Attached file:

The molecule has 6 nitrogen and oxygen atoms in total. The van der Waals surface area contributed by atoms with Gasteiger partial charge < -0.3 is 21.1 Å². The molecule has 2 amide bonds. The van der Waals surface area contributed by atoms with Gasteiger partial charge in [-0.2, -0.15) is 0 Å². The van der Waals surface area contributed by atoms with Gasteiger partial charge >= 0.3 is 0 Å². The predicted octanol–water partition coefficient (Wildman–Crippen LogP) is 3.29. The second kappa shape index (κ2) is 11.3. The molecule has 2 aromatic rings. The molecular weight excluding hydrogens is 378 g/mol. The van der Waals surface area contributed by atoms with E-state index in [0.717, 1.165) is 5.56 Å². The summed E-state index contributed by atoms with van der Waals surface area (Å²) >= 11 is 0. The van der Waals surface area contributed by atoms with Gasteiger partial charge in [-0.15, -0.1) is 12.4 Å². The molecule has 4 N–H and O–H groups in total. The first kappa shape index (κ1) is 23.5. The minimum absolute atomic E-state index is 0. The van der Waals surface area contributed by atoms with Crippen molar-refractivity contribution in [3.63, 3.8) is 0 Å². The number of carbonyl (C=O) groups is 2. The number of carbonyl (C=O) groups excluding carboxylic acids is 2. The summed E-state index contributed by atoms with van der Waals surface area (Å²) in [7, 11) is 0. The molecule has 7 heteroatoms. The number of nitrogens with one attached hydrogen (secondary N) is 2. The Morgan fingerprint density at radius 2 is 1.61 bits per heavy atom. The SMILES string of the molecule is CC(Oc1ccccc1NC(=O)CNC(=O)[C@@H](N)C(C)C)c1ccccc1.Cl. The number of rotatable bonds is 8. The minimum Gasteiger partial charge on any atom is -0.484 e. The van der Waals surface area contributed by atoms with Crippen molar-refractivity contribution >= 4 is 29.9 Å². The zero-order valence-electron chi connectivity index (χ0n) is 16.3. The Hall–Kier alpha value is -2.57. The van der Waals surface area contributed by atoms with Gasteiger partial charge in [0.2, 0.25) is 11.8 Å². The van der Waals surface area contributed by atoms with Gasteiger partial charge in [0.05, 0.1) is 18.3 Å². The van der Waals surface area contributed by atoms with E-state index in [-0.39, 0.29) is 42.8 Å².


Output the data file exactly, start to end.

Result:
The molecule has 6 nitrogen and oxygen atoms in total. The van der Waals surface area contributed by atoms with Gasteiger partial charge < -0.3 is 21.1 Å². The molecule has 2 amide bonds. The van der Waals surface area contributed by atoms with Gasteiger partial charge in [-0.2, -0.15) is 0 Å². The van der Waals surface area contributed by atoms with Gasteiger partial charge >= 0.3 is 0 Å². The predicted octanol–water partition coefficient (Wildman–Crippen LogP) is 3.29. The second kappa shape index (κ2) is 11.3. The molecule has 2 aromatic rings. The molecular weight excluding hydrogens is 378 g/mol. The van der Waals surface area contributed by atoms with E-state index in [0.717, 1.165) is 5.56 Å². The summed E-state index contributed by atoms with van der Waals surface area (Å²) >= 11 is 0. The van der Waals surface area contributed by atoms with Gasteiger partial charge in [-0.15, -0.1) is 12.4 Å². The molecule has 4 N–H and O–H groups in total. The first kappa shape index (κ1) is 23.5. The minimum absolute atomic E-state index is 0. The van der Waals surface area contributed by atoms with Crippen molar-refractivity contribution in [3.63, 3.8) is 0 Å². The number of carbonyl (C=O) groups is 2. The number of carbonyl (C=O) groups excluding carboxylic acids is 2. The summed E-state index contributed by atoms with van der Waals surface area (Å²) in [7, 11) is 0. The molecule has 7 heteroatoms. The number of nitrogens with one attached hydrogen (secondary N) is 2. The Morgan fingerprint density at radius 2 is 1.61 bits per heavy atom. The SMILES string of the molecule is CC(Oc1ccccc1NC(=O)CNC(=O)[C@@H](N)C(C)C)c1ccccc1.Cl. The number of rotatable bonds is 8. The minimum Gasteiger partial charge on any atom is -0.484 e. The van der Waals surface area contributed by atoms with Crippen molar-refractivity contribution >= 4 is 29.9 Å². The zero-order valence-electron chi connectivity index (χ0n) is 16.3. The Hall–Kier alpha value is -2.57. The van der Waals surface area contributed by atoms with Gasteiger partial charge in [0.2, 0.25) is 11.8 Å². The van der Waals surface area contributed by atoms with Gasteiger partial charge in [0.05, 0.1) is 18.3 Å². The van der Waals surface area contributed by atoms with E-state index in [-0.39, 0.29) is 42.8 Å².